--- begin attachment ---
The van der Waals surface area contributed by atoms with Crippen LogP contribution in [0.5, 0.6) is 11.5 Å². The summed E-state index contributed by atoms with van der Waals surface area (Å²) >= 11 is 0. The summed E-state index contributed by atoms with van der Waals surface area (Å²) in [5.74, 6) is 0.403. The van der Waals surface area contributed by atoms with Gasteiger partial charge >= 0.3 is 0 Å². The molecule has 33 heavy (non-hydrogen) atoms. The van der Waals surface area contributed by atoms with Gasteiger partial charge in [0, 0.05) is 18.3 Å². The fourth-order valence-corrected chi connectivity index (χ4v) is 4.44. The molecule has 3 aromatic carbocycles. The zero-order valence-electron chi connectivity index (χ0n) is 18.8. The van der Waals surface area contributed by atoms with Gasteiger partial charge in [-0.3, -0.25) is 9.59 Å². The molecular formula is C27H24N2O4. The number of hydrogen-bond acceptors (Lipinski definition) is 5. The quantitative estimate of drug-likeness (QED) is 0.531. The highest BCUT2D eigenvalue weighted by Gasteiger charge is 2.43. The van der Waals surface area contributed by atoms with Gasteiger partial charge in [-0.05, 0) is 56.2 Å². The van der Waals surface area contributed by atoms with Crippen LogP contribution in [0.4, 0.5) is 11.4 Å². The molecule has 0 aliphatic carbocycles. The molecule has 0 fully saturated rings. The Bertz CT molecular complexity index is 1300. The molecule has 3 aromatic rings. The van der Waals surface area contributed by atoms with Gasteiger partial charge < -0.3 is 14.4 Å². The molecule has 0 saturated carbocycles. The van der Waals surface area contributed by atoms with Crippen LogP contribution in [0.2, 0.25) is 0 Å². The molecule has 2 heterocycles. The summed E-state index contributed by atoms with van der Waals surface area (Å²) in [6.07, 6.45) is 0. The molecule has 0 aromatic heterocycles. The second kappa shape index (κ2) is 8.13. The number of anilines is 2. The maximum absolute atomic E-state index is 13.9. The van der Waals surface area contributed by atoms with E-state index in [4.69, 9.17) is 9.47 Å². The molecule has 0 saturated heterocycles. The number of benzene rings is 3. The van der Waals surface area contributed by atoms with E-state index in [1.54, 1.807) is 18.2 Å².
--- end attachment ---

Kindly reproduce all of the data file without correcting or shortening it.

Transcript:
The van der Waals surface area contributed by atoms with Crippen LogP contribution in [0.5, 0.6) is 11.5 Å². The summed E-state index contributed by atoms with van der Waals surface area (Å²) >= 11 is 0. The summed E-state index contributed by atoms with van der Waals surface area (Å²) in [5.74, 6) is 0.403. The van der Waals surface area contributed by atoms with Gasteiger partial charge >= 0.3 is 0 Å². The molecule has 33 heavy (non-hydrogen) atoms. The van der Waals surface area contributed by atoms with Gasteiger partial charge in [0, 0.05) is 18.3 Å². The fourth-order valence-corrected chi connectivity index (χ4v) is 4.44. The molecule has 3 aromatic carbocycles. The zero-order valence-electron chi connectivity index (χ0n) is 18.8. The van der Waals surface area contributed by atoms with Gasteiger partial charge in [-0.3, -0.25) is 9.59 Å². The molecular formula is C27H24N2O4. The number of hydrogen-bond acceptors (Lipinski definition) is 5. The quantitative estimate of drug-likeness (QED) is 0.531. The highest BCUT2D eigenvalue weighted by Gasteiger charge is 2.43. The van der Waals surface area contributed by atoms with Gasteiger partial charge in [-0.05, 0) is 56.2 Å². The van der Waals surface area contributed by atoms with Crippen LogP contribution in [0.4, 0.5) is 11.4 Å². The molecule has 0 aliphatic carbocycles. The molecule has 0 fully saturated rings. The Bertz CT molecular complexity index is 1300. The molecule has 3 aromatic rings. The van der Waals surface area contributed by atoms with Gasteiger partial charge < -0.3 is 14.4 Å². The molecule has 0 saturated carbocycles. The van der Waals surface area contributed by atoms with Crippen LogP contribution in [0.2, 0.25) is 0 Å². The molecule has 2 heterocycles. The summed E-state index contributed by atoms with van der Waals surface area (Å²) in [6.07, 6.45) is 0. The molecule has 0 aromatic heterocycles. The second kappa shape index (κ2) is 8.13. The number of anilines is 2. The maximum absolute atomic E-state index is 13.9. The van der Waals surface area contributed by atoms with E-state index in [4.69, 9.17) is 9.47 Å². The molecule has 0 saturated heterocycles. The number of benzene rings is 3. The van der Waals surface area contributed by atoms with E-state index in [1.54, 1.807) is 18.2 Å².